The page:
Marvel’s The Avengers, a comic-book movie featuring a half-dozen old-fashioned superheroes such as Iron Man (Robert Downey, Jr.), Captain America (Chris Evans), and the Hulk (Mark Ruffalo), start out sparring before joining forces.
The Marvel Studios movies, going back to Downey’s triumphant performance in 2008’s Iron Man, have illuminated how America’s dominance of international pop culture is intertwined with its military might.
In Bryan Singer’s 2006 Superman Returns, the Man of Steel’s catchphrase “truth, justice, and the American way” was toned down to “truth, justice, all that stuff” to avoid offending more tender sensibilities at home and potential ticket-buyers abroad. But from Iron Man’s opening scene depicting reactionary weapons-maker Tony Stark and some GIs rocking and rolling across Afghanistan’s plains, Marvel has been confident in the box-office brawn derived from the military-industrial complex’s renown for ass-kickery.
Today’s youth aren’t really into rebellion and outlawry. They fantasize about organization—the more awesome, the better.
Perhaps all those The Making of… documentaries included on DVDs inculcated a love of military precision. A movie set is a sort of pretend military operation with the director as the commanding officer. (But you can’t enlist unless your uncle was in the union. And what neither the recruiters nor the documentaries tell you is that the main sensation of both is Hurry Up and Wait.)
Much of The Avengers, therefore, takes place on a Nimitz-class aircraft carrier that flies. It’s not powered by some cost-effective superpower, either. Instead, it hovers due to colossal helicopter rotors that look like a project on which Lockheed Martin would run $500 billion over budget.
Whedon’s fictitious Helicarrier is equipped with J-35 vertical landing fighters, a quasi-real warplane first seen in the 2007 blockbuster Live Free or Die Hard, but which remains, five years later, still in flight tests despite its estimated $1.5-trillion lifetime cost. Every Pentagon gizmo in The Avengers had me scratching my head and wondering: How much am I going to be paying in taxes for the rest of my life for this boondoggle?
I often confuse Whedon with J. J. Abrams (Star Trek), the twin kings of Comic-Con. Both sci-fi auteurs are gigantically energetic storytellers who grew up in showbiz. (Whedon’s grandfather was a Leave it to Beaver writer.)
Whedon is the one who looks much like the Marvel Universe’s Agent Coulson (played by Clark Gregg, son of an Episcopalian minister). Typically in movies, this kind of bland government operative is automatically sinister (for example, Hugo Weaving’s Agent Smith in The Matrix). But Agent Coulson is Whedon’s surrogate, a nice guy fanboy (he hopes Captain America will sign his superhero trading cards) with whom audiences identify.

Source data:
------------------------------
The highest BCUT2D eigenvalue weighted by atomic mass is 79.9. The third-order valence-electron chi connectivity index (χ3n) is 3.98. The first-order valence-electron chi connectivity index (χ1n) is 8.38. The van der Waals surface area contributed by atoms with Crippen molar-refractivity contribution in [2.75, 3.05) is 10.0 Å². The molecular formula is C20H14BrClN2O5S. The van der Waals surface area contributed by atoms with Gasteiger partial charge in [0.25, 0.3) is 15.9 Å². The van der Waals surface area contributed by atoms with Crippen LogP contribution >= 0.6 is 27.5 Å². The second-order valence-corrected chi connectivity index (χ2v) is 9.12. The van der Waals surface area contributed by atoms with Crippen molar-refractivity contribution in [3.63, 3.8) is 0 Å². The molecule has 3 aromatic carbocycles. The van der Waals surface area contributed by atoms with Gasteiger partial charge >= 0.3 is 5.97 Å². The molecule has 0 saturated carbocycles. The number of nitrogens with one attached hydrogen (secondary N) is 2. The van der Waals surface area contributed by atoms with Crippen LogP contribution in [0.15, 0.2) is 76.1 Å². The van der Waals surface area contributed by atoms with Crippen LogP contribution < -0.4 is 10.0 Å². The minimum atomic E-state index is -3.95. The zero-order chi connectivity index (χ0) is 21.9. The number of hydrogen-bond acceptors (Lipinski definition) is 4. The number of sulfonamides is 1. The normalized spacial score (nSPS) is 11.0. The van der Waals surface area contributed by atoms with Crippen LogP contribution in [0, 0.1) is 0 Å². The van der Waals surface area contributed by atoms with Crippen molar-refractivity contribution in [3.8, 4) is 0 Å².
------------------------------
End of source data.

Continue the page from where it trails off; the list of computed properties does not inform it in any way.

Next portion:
The notion of a movie-military-industrial complex can also shed light on the strange career arc of Jeremy Renner, who isn’t getting any handsomer but is getting richer. He plays Hawkeye, ace archer and the second of three big-budget American secret agents Renner will have portrayed in the span of twelve months (Mission Impossible: Ghost Protocol late last year and The Bourne Legacy upcoming). The ascent of the stumpy Renner is a bit like Humphrey Bogart’s improbable late-in-life transformation from society scion to tough-guy leading man. Renner rather looks like a hillbilly Bogie.
Renner’s fine performance as Sgt. Will James in The Hurt Locker apparently associated him in the Hollywood collective mind with American imperial muscle, and how its military servants tend to be the highly competent guys from Nowheresvilles such as Renner’s hometown of Modesto, California.
Perhaps this isn’t the real Renner, but he’s a fine enough actor to pull it off.
The Avengers obliterated Harry Potter’s opening-weekend box-office record with a total domestic take of $207 million. Including overseas receipts, its current box-office haul is over $650 million.
Remarkably, The Avengers might deserve the billion-plus it will rake in. Granted, Loki, the Wagnerian villain with a horned helmet and an Old Etonian accent who was inherited from the prequel Thor, makes a forgettable bad guy. Alan Rickman did the evil German with aristocratic English diction better in Die Hard.
Still, writer-director Joss Whedon (Buffy the Vampire Slayer) has turned this convoluted marketing conceit—upon which hangs the fate of a decade’s worth of sequels and plastic crud merchandising—into a highly entertaining film. This is a prime cut of Big American Moviemaking. It’s funny, well-acted, and emotionally gripping (at least for its 155-minute running time; the plot had pretty much evaporated out of my skull by the time I reached the parking lot).
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